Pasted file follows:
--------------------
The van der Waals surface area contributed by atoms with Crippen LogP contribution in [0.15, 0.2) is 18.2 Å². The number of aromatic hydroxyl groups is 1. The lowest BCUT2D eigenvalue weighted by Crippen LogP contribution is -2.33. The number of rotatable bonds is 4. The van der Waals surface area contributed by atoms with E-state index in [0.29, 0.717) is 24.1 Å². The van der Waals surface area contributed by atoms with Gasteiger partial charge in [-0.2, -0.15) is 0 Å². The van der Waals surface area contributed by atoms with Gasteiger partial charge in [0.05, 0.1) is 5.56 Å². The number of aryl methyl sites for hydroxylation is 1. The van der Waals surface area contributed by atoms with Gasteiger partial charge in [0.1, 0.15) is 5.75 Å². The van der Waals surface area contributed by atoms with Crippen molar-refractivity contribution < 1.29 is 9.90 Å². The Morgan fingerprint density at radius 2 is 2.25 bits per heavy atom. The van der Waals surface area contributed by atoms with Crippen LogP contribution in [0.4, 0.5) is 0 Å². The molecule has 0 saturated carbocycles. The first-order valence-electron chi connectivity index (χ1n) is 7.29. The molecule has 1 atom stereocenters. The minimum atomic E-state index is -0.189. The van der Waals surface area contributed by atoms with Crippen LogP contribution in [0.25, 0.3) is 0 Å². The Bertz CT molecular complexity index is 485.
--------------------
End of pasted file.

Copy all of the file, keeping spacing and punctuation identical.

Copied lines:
The van der Waals surface area contributed by atoms with Crippen LogP contribution in [0.15, 0.2) is 18.2 Å². The number of aromatic hydroxyl groups is 1. The lowest BCUT2D eigenvalue weighted by Crippen LogP contribution is -2.33. The number of rotatable bonds is 4. The van der Waals surface area contributed by atoms with E-state index in [0.29, 0.717) is 24.1 Å². The van der Waals surface area contributed by atoms with Gasteiger partial charge in [-0.2, -0.15) is 0 Å². The van der Waals surface area contributed by atoms with Gasteiger partial charge in [0.05, 0.1) is 5.56 Å². The number of aryl methyl sites for hydroxylation is 1. The van der Waals surface area contributed by atoms with Gasteiger partial charge in [0.1, 0.15) is 5.75 Å². The van der Waals surface area contributed by atoms with Crippen molar-refractivity contribution < 1.29 is 9.90 Å². The Morgan fingerprint density at radius 2 is 2.25 bits per heavy atom. The van der Waals surface area contributed by atoms with Crippen LogP contribution in [0.4, 0.5) is 0 Å². The molecule has 0 saturated carbocycles. The first-order valence-electron chi connectivity index (χ1n) is 7.29. The molecule has 1 atom stereocenters. The minimum atomic E-state index is -0.189. The van der Waals surface area contributed by atoms with Crippen LogP contribution in [0.25, 0.3) is 0 Å². The Bertz CT molecular complexity index is 485.